The useless and predatory UN
Useless you say? How is it “useless”?
Well there are a myriad of things one could point too, but perhaps the latest from the UN’s “elections”:
UN Watch instead is calling on Ban Ki-moon, U.S. Ambassador Samantha Power, and the EU’s UN ambassadors to condemn the world body’s “absurd and morally obscene” election just of Syria and Venezuela to senior posts on a decolonization committee that is charged with upholding fundamental human rights in opposing the “subjugation, domination and exploitation” of peoples — a propaganda victory that—like before—is already being trumpeted by the Assad regime.
Yet the UN wants to be taken seriously as some sort of world governing body that looks out for the interests of the oppressed and the subjugated by putting members of two of the most oppressive regimes on this committee.
By the way, the 17 territories still held as “colonies” are as follows:
The 17 territories still listed as colonies by the committee are American Samoa, Anguilla, Bermuda, the British Virgin Islands, the Cayman Islands, the Falklands, French Polynesia, Gibraltar, Guam, Montserrat, New Caledonia, Pitcairn, Tokelau, Turks and Caicos, St. Helena, the U.S. Virgin Islands and Western Sahara.
Most of those on the list want nothing to do with disassociation with their “colonist”. In reality, this is just another in a long line of committees the UN uses for lavish boondoggles:
The committee is notorious for its habit of holding regional seminars in tropical islands—”alternately in the Caribbean and the Pacific”—at considerable expense. Madeleine K. Albright, as U.S. representative at the United Nations in the late 1990s, called these expenditures ”frivolous and unneeded.”
At the time, activities of the committee were investigated by the United Nations inspector general, Karl T. Paschke, who concluded that money was being squandered.
And, as usual, you (among many others) pay for it.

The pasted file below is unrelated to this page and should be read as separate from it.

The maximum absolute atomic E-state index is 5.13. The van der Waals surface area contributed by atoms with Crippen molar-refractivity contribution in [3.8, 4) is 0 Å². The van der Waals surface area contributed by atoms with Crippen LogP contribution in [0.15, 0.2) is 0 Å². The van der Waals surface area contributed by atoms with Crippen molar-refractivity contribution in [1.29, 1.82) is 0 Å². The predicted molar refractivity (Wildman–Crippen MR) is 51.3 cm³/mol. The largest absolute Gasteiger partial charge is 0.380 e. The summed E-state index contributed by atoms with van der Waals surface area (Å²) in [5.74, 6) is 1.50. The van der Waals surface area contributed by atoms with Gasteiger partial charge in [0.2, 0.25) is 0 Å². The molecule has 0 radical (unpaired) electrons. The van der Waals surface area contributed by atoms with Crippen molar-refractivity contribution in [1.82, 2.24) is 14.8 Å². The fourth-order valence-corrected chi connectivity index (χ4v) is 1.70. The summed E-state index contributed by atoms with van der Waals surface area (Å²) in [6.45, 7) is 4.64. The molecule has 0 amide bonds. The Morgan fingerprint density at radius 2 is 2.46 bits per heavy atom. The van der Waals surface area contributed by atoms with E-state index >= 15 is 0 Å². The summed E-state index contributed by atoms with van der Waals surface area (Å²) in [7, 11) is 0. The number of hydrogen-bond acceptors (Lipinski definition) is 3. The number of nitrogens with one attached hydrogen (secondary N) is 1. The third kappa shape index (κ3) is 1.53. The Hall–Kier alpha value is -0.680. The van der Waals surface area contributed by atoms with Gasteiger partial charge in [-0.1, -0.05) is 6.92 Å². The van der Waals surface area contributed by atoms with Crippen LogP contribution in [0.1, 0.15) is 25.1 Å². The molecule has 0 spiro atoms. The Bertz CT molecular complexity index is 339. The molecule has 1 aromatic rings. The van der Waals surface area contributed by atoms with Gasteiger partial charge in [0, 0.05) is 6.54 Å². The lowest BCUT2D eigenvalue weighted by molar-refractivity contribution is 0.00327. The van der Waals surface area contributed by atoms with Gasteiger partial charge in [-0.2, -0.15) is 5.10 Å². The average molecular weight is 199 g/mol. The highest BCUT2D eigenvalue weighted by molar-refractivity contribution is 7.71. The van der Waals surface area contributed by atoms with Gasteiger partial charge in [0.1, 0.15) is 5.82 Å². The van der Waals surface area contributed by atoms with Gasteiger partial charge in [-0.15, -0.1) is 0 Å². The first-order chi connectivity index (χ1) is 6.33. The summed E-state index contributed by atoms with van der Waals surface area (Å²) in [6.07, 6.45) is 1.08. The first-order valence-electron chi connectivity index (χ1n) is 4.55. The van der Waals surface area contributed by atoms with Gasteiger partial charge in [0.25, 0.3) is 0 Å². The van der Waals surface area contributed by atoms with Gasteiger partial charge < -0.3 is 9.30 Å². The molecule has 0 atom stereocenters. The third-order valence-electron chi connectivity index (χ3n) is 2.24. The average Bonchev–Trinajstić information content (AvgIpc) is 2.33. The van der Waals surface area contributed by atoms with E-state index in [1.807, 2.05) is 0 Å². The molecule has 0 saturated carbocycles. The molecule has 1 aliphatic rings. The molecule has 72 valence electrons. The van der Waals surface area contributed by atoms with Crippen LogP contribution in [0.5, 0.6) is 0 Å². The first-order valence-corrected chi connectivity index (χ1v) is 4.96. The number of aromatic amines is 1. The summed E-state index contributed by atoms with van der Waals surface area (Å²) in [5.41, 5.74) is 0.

In other UN news, much more serious than the above:
“A horrible thing,” says an elfin 14-year-old girl, who describes how a Burundian soldier dragged her into his barracks and raped her, leaving her pregnant with the baby boy she now cradles uncomfortably.
The allegations come amid one of the biggest scandals to plague the United Nations in years. Since the U.N. peacekeeping mission here began in 2014, its employees have been formally accused of sexually abusing or exploiting 42 local civilians, most of them underage girls.
U.N. Secretary General Ban Ki-moon has called sexual abuse by peacekeepers “a cancer in our system.” In August, the top U.N. official here was fired for failing to take enough action on abuse cases. Nearly 1,000 troops whose units have been tied to abuses have been expelled, or will be soon. Among them is the entire contingent from the Democratic Republic of the Congo.
Yes, it is a “cancer” in the UN’s “system, but the UN does nothing about it. It certainly isn’t a new problem:
In Bosnia in the 1990s, peacekeepers were accused of soliciting sex from women who had been trafficked and virtually enslaved in local brothels. In the Democratic Republic of the Congo in the early 2000s, more than 150 allegations of abuse and exploitation were registered against peacekeepers, and U.N. investigators found that many of the alleged victims were orphans. U.N. missions in Kosovo, Haiti, Liberia and other places also have been tarnished by such allegations.
The UN was supposedly a noble idea whose time had come when it was first begun. Now it has devolved into a third world debating and boondoggle club with a little rape on the side for “peacekeepers”.
If I was in one of the countries the UN has attempted to “help” and I saw a blue helmet, I’d get as far away from the person wearing it as I could.
They’re useless in a real sense, but certainly predatory if you have any females in the area … no matter how young.